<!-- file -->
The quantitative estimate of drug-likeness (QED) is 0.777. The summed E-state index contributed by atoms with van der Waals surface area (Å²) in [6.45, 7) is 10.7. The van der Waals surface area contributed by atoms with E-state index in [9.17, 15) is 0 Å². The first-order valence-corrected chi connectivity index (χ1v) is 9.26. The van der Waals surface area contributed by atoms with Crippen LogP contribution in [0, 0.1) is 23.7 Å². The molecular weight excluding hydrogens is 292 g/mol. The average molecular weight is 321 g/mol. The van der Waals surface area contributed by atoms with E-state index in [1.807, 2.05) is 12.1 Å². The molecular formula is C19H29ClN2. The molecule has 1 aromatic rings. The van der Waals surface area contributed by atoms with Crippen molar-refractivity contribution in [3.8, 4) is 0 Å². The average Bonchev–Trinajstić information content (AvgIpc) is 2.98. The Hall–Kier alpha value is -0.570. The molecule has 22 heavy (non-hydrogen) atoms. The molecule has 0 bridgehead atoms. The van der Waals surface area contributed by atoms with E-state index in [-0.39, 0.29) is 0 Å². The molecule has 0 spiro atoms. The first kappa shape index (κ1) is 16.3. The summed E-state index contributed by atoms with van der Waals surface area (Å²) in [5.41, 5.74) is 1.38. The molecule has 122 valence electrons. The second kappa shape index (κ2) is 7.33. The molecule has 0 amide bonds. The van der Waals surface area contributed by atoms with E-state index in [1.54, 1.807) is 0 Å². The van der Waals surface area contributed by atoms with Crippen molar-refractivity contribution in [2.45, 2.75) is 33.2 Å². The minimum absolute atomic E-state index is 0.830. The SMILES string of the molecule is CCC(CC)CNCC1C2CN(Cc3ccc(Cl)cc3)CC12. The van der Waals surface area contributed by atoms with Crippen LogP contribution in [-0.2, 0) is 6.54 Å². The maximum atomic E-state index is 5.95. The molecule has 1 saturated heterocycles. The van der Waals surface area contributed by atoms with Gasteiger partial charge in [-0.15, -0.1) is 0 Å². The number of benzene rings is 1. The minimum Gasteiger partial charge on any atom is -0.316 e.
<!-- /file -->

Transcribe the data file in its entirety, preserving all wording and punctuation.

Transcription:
The quantitative estimate of drug-likeness (QED) is 0.777. The summed E-state index contributed by atoms with van der Waals surface area (Å²) in [6.45, 7) is 10.7. The van der Waals surface area contributed by atoms with E-state index in [9.17, 15) is 0 Å². The first-order valence-corrected chi connectivity index (χ1v) is 9.26. The van der Waals surface area contributed by atoms with Crippen LogP contribution in [0, 0.1) is 23.7 Å². The molecular weight excluding hydrogens is 292 g/mol. The average molecular weight is 321 g/mol. The van der Waals surface area contributed by atoms with E-state index in [1.807, 2.05) is 12.1 Å². The molecular formula is C19H29ClN2. The molecule has 1 aromatic rings. The van der Waals surface area contributed by atoms with Crippen molar-refractivity contribution in [3.8, 4) is 0 Å². The average Bonchev–Trinajstić information content (AvgIpc) is 2.98. The Hall–Kier alpha value is -0.570. The molecule has 22 heavy (non-hydrogen) atoms. The molecule has 0 bridgehead atoms. The van der Waals surface area contributed by atoms with E-state index in [-0.39, 0.29) is 0 Å². The molecule has 0 spiro atoms. The first kappa shape index (κ1) is 16.3. The summed E-state index contributed by atoms with van der Waals surface area (Å²) in [5.41, 5.74) is 1.38. The molecule has 122 valence electrons. The second kappa shape index (κ2) is 7.33. The molecule has 0 amide bonds. The van der Waals surface area contributed by atoms with E-state index in [1.54, 1.807) is 0 Å². The van der Waals surface area contributed by atoms with Crippen molar-refractivity contribution in [2.45, 2.75) is 33.2 Å². The minimum absolute atomic E-state index is 0.830. The SMILES string of the molecule is CCC(CC)CNCC1C2CN(Cc3ccc(Cl)cc3)CC12. The van der Waals surface area contributed by atoms with Crippen LogP contribution in [-0.2, 0) is 6.54 Å². The maximum atomic E-state index is 5.95. The molecule has 1 saturated heterocycles. The van der Waals surface area contributed by atoms with Gasteiger partial charge in [-0.15, -0.1) is 0 Å². The number of benzene rings is 1. The minimum Gasteiger partial charge on any atom is -0.316 e.